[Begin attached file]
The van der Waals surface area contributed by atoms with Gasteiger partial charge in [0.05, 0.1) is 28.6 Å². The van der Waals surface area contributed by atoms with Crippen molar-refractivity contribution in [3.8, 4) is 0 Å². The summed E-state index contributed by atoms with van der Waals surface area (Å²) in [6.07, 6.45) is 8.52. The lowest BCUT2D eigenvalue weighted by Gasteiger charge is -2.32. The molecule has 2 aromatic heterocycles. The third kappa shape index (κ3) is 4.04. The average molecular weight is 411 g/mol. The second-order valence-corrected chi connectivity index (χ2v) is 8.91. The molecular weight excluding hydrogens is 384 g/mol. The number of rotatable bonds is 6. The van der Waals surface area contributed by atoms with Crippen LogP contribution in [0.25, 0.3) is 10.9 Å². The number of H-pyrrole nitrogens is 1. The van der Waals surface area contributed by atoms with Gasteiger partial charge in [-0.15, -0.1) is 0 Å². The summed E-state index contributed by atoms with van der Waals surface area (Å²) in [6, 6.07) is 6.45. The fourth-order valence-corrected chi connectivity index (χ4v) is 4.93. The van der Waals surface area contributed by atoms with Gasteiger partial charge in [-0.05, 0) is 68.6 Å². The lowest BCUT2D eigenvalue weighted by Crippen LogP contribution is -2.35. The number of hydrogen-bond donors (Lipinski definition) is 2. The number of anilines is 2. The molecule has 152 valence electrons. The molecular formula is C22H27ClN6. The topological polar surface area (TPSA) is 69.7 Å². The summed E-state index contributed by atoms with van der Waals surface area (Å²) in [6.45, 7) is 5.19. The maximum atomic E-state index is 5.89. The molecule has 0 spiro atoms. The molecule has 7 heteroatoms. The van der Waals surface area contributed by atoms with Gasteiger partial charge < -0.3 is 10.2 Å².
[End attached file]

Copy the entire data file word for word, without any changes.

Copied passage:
The van der Waals surface area contributed by atoms with Gasteiger partial charge in [0.05, 0.1) is 28.6 Å². The van der Waals surface area contributed by atoms with Crippen molar-refractivity contribution in [3.8, 4) is 0 Å². The summed E-state index contributed by atoms with van der Waals surface area (Å²) in [6.07, 6.45) is 8.52. The lowest BCUT2D eigenvalue weighted by Gasteiger charge is -2.32. The molecule has 2 aromatic heterocycles. The third kappa shape index (κ3) is 4.04. The average molecular weight is 411 g/mol. The second-order valence-corrected chi connectivity index (χ2v) is 8.91. The molecular weight excluding hydrogens is 384 g/mol. The number of rotatable bonds is 6. The van der Waals surface area contributed by atoms with Crippen LogP contribution in [0.25, 0.3) is 10.9 Å². The number of H-pyrrole nitrogens is 1. The van der Waals surface area contributed by atoms with Gasteiger partial charge in [-0.15, -0.1) is 0 Å². The summed E-state index contributed by atoms with van der Waals surface area (Å²) in [6, 6.07) is 6.45. The fourth-order valence-corrected chi connectivity index (χ4v) is 4.93. The van der Waals surface area contributed by atoms with Gasteiger partial charge in [-0.05, 0) is 68.6 Å². The lowest BCUT2D eigenvalue weighted by Crippen LogP contribution is -2.35. The number of hydrogen-bond donors (Lipinski definition) is 2. The number of anilines is 2. The molecule has 152 valence electrons. The molecular formula is C22H27ClN6. The topological polar surface area (TPSA) is 69.7 Å². The summed E-state index contributed by atoms with van der Waals surface area (Å²) in [6.45, 7) is 5.19. The maximum atomic E-state index is 5.89. The molecule has 0 spiro atoms. The molecule has 7 heteroatoms. The van der Waals surface area contributed by atoms with Gasteiger partial charge < -0.3 is 10.2 Å².